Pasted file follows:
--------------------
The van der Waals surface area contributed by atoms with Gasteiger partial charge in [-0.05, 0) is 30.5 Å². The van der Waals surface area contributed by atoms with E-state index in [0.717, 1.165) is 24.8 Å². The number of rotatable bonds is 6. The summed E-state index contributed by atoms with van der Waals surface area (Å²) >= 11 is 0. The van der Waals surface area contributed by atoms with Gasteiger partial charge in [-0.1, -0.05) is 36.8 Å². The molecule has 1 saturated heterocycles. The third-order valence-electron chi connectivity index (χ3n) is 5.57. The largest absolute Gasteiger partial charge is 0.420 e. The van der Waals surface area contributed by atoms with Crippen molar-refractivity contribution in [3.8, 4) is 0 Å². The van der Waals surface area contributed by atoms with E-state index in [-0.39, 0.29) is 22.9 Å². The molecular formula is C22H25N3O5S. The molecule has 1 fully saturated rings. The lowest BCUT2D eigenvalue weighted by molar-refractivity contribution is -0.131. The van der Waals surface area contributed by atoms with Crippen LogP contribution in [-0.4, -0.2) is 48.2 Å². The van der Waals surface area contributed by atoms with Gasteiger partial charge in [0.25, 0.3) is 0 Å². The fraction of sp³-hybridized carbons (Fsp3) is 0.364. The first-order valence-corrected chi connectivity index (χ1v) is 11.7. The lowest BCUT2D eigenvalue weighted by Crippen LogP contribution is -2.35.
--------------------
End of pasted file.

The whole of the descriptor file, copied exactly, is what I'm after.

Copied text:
The van der Waals surface area contributed by atoms with Gasteiger partial charge in [-0.05, 0) is 30.5 Å². The van der Waals surface area contributed by atoms with E-state index in [0.717, 1.165) is 24.8 Å². The number of rotatable bonds is 6. The summed E-state index contributed by atoms with van der Waals surface area (Å²) >= 11 is 0. The van der Waals surface area contributed by atoms with Gasteiger partial charge in [-0.1, -0.05) is 36.8 Å². The molecule has 1 saturated heterocycles. The third-order valence-electron chi connectivity index (χ3n) is 5.57. The largest absolute Gasteiger partial charge is 0.420 e. The van der Waals surface area contributed by atoms with Crippen molar-refractivity contribution in [3.8, 4) is 0 Å². The van der Waals surface area contributed by atoms with E-state index in [-0.39, 0.29) is 22.9 Å². The molecular formula is C22H25N3O5S. The molecule has 1 fully saturated rings. The lowest BCUT2D eigenvalue weighted by molar-refractivity contribution is -0.131. The van der Waals surface area contributed by atoms with Crippen LogP contribution in [-0.4, -0.2) is 48.2 Å². The van der Waals surface area contributed by atoms with Gasteiger partial charge in [0.25, 0.3) is 0 Å². The fraction of sp³-hybridized carbons (Fsp3) is 0.364. The first-order valence-corrected chi connectivity index (χ1v) is 11.7. The lowest BCUT2D eigenvalue weighted by Crippen LogP contribution is -2.35.